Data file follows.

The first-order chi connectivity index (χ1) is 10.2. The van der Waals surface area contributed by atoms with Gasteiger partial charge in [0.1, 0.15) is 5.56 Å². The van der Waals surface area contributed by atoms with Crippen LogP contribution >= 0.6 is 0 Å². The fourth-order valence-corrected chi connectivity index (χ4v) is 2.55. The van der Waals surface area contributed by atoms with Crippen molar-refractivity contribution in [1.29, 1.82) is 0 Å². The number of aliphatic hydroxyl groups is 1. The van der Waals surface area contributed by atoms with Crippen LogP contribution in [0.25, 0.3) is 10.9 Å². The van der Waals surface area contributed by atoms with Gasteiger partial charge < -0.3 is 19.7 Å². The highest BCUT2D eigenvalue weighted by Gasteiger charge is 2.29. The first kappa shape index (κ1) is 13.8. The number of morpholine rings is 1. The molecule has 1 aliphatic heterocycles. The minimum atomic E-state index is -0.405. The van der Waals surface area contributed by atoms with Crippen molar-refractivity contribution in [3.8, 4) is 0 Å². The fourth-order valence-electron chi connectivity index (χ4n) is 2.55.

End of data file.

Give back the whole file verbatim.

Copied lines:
The first-order chi connectivity index (χ1) is 10.2. The van der Waals surface area contributed by atoms with Gasteiger partial charge in [0.1, 0.15) is 5.56 Å². The van der Waals surface area contributed by atoms with Crippen LogP contribution >= 0.6 is 0 Å². The fourth-order valence-corrected chi connectivity index (χ4v) is 2.55. The van der Waals surface area contributed by atoms with Crippen molar-refractivity contribution in [1.29, 1.82) is 0 Å². The number of aliphatic hydroxyl groups is 1. The van der Waals surface area contributed by atoms with Crippen LogP contribution in [0.25, 0.3) is 10.9 Å². The van der Waals surface area contributed by atoms with Gasteiger partial charge < -0.3 is 19.7 Å². The highest BCUT2D eigenvalue weighted by Gasteiger charge is 2.29. The first kappa shape index (κ1) is 13.8. The number of morpholine rings is 1. The molecule has 1 aliphatic heterocycles. The minimum atomic E-state index is -0.405. The van der Waals surface area contributed by atoms with Crippen molar-refractivity contribution in [3.8, 4) is 0 Å². The fourth-order valence-electron chi connectivity index (χ4n) is 2.55.